My five-year-old son asked me if coronavirus has gone away, I told him no, it’s on holiday in America.
The daily number of recorded new cases of covid-19 around the world at an all-time high – around 200,000; having steadily increased from around 40,000 cases globally when this country locked down.
Admittedly there are more tests being carried out now then there were in March, but the disease has spread to places which do not carry out much testing – Indian, for example is now the third most affected country, but has very low testing rates. South Africa now has around 200,000 recorded cases, yet most other African countries have very few – if it’s in South Africa, it’s probably in a lot of other countries too, so cases are not being recorded.
And war-torn countries like Syria, Yemen and Libya have a very low number of reported cases – because they are not being recorded. So it’s likely that the actual number of people with covid globally is still increasing.
The UK has successfully reduced the number of cases below a thousand a day, but has not eliminated it, and now pubs, restaurants beaches, and so on, are re-opening and people are mingling and going on holiday. We didn’t prevent coronavirus from reaching these shores when it was much less widespread, so we are not going to now. Not nearly enough people have had it to build herd immunity, and it is not clear how much immunity you get anyway from having had it.
I would therefore be very surprised if we did not get another wave of covid-19. The number of cases could start to increase in two weeks, when we will see the fruition of this mass-mingling, or it could defer its return to autumn when the weather is more conducive to its spreading. If there is a second wave, there is also a good chance there will be a third wave and more.
When we get the second wave, what should we do? The choices range from another universal lockdown to do nothing to somewhere in between. I don’t think a total lockdown is viable – the previous one had a lot of popular buy-in, but will people be willing to accept another three months minimum shut at home, when this is no guarantee to the end of it?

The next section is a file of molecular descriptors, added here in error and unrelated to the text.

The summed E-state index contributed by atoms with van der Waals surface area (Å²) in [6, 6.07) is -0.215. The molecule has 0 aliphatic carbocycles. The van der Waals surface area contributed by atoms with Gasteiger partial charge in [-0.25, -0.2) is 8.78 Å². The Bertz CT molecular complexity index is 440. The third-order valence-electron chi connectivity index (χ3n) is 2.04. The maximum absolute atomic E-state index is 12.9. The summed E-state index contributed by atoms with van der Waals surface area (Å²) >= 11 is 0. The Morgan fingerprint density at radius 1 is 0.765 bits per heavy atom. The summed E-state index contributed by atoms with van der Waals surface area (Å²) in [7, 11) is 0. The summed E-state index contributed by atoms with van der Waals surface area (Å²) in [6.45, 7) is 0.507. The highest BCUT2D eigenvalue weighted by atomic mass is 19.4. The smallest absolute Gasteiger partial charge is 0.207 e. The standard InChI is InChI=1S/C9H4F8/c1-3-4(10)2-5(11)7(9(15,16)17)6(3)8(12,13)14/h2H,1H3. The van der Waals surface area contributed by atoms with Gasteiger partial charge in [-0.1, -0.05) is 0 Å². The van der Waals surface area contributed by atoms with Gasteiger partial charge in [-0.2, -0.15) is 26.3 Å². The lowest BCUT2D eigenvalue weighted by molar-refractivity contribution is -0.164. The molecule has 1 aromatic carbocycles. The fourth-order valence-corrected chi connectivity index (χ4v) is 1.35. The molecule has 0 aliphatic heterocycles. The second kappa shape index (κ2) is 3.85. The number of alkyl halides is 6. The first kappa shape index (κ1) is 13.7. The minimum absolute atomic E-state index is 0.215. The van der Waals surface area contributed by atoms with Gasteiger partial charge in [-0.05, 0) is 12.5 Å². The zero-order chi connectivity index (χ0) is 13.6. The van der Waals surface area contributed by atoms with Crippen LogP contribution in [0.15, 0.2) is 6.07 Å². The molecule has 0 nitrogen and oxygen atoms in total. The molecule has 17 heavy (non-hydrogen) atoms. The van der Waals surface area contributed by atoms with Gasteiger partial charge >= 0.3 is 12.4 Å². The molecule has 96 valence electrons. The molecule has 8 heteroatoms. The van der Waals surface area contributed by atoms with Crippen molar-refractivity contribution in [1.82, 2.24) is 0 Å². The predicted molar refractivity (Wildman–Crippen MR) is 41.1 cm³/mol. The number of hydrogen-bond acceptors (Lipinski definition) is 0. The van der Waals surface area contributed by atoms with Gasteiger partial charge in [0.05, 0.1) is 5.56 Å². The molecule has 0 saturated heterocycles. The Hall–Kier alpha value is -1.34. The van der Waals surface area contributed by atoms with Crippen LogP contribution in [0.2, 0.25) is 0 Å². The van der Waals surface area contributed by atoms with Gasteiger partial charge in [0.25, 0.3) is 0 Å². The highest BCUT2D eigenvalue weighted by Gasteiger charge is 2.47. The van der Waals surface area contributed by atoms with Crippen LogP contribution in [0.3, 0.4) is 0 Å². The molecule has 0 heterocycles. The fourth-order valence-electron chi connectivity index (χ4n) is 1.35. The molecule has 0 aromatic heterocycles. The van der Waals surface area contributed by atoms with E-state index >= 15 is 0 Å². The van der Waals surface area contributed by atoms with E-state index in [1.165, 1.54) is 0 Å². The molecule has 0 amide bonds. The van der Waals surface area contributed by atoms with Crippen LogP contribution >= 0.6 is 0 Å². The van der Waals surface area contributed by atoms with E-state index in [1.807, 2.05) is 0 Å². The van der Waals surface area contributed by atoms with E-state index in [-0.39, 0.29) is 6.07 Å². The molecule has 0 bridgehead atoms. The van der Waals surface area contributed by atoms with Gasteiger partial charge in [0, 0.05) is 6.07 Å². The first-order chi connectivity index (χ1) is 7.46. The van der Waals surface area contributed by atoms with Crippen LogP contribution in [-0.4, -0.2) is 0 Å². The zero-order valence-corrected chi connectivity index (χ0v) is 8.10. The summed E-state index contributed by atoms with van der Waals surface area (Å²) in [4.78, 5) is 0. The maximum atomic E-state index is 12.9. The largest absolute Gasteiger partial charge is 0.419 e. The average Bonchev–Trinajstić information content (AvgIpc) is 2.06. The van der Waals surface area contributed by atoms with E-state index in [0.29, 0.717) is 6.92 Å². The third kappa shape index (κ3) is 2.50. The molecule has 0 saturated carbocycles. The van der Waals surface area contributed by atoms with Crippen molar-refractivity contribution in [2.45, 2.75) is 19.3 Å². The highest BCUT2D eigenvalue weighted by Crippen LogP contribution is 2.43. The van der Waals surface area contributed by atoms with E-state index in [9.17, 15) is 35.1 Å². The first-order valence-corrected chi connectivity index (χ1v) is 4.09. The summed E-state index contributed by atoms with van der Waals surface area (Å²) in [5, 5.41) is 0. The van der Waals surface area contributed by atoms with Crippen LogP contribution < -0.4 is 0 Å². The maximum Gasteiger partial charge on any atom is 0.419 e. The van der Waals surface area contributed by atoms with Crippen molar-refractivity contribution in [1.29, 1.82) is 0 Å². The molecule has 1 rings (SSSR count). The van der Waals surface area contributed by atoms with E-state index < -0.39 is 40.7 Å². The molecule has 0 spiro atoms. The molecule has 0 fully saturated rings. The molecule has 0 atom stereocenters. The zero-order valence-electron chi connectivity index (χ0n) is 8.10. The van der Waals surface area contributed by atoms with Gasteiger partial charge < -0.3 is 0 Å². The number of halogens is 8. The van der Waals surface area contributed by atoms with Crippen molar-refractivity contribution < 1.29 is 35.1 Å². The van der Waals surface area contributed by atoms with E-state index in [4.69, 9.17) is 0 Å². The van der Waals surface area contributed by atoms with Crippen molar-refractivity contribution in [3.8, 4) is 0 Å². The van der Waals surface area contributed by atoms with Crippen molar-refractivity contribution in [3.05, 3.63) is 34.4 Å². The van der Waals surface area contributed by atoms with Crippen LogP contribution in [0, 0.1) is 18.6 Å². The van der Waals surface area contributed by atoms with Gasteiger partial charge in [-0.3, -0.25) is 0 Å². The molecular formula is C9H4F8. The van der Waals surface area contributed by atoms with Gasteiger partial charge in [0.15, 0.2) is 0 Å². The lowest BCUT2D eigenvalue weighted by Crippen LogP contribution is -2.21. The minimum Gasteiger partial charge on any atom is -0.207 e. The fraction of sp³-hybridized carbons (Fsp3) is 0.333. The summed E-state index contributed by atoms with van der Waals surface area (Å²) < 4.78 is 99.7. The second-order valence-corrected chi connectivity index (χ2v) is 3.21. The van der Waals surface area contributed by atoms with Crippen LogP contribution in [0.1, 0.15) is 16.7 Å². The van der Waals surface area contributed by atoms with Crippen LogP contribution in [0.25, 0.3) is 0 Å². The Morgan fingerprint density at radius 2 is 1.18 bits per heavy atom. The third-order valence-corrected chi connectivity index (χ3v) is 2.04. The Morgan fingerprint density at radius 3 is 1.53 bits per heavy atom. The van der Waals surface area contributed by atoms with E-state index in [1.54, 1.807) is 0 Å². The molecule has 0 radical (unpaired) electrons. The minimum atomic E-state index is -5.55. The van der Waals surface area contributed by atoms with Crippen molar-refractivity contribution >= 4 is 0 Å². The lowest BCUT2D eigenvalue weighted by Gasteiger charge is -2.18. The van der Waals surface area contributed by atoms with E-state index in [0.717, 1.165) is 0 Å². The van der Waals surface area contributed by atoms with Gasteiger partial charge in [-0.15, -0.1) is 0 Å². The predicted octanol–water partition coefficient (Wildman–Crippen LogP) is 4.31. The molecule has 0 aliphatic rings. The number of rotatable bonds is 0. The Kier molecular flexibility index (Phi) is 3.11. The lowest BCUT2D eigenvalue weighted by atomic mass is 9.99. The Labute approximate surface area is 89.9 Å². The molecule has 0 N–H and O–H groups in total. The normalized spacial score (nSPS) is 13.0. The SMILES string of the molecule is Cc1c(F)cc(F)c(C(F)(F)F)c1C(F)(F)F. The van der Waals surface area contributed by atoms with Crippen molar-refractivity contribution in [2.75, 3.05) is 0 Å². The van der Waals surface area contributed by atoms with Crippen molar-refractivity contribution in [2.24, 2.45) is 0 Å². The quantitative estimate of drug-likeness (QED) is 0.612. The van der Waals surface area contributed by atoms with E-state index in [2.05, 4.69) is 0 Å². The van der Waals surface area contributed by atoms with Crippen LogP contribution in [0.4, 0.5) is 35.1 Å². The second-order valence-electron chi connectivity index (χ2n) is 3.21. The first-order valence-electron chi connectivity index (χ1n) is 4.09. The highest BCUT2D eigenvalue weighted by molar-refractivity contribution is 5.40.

Whatever we do the economic impact is likely to be devastating, businesses which are struggling to survive will be finished off, and the government will have to take on the same debt burden all over again.
There are various options and tools that we can use to manage the second wave which are familiar to anyone who follows the news, a track and trace app, regional lockdowns, special protection for the vulnerable, and so on. All of the options are limited, but if we pick the right ensemble, we could minimise both economic damage and loss of life.
As an aside, there is a mantra that policy should be “led by science”. We must remember that, as framed by David Hume, science answers “is” not “ought ” questions. Science can tell us what might happen if we take a certain action with respect to the pandemic, but not whether or not we should take that action.
If we take an extreme example, if no action is taken against the pandemic, epidemiological models may tell us that x thousand people may die. But they don’t tell us that it is wrong for people to die – science is amoral. It is up to us, or the government that represent us, to make this moral choice and put it into action, typically having to make decisions which balance benefits and harms to different group.
Getting back to covid, there is a very high risk bordering on certainty that we will get a second wave. We have seen what has worked and not worked in the first wave and we have seen different strategies employed with varying success in different countries. What we should be doing now, in what is likely to be a temporary interregnum, is to develop detailed strategies of how best to deal with it.
These should be developed with experts from a number of fields and be debated as much as possible in the time we have, discussed publicly so that the general public and business are able to familiarise themselves and prepare – as they are the ones that have to act. We should be doing this as a matter of urgency.
To cut the government some slack, they are currently most concerned about coming out of the first wave. Yet the other day in Prime Minister’s Questions, Boris Johnson asked Keir Starmer to name a country who had a working track and trace app (Starmer replied Germany), but Singapore had these in place in March. I am sure Boris could have named which provinces of the Roman Empire had working track and trace apps, but his lack of knowledge on this subject is depressingly unsurprising.
I have almost full confidence that the government will not develop a coherent strategy for the second and subsequent waves, but rather revert to a form of bumbling incompetence, which in the circumstances is criminal negligence, and in indulge I wishful thinking that it’s all gone away.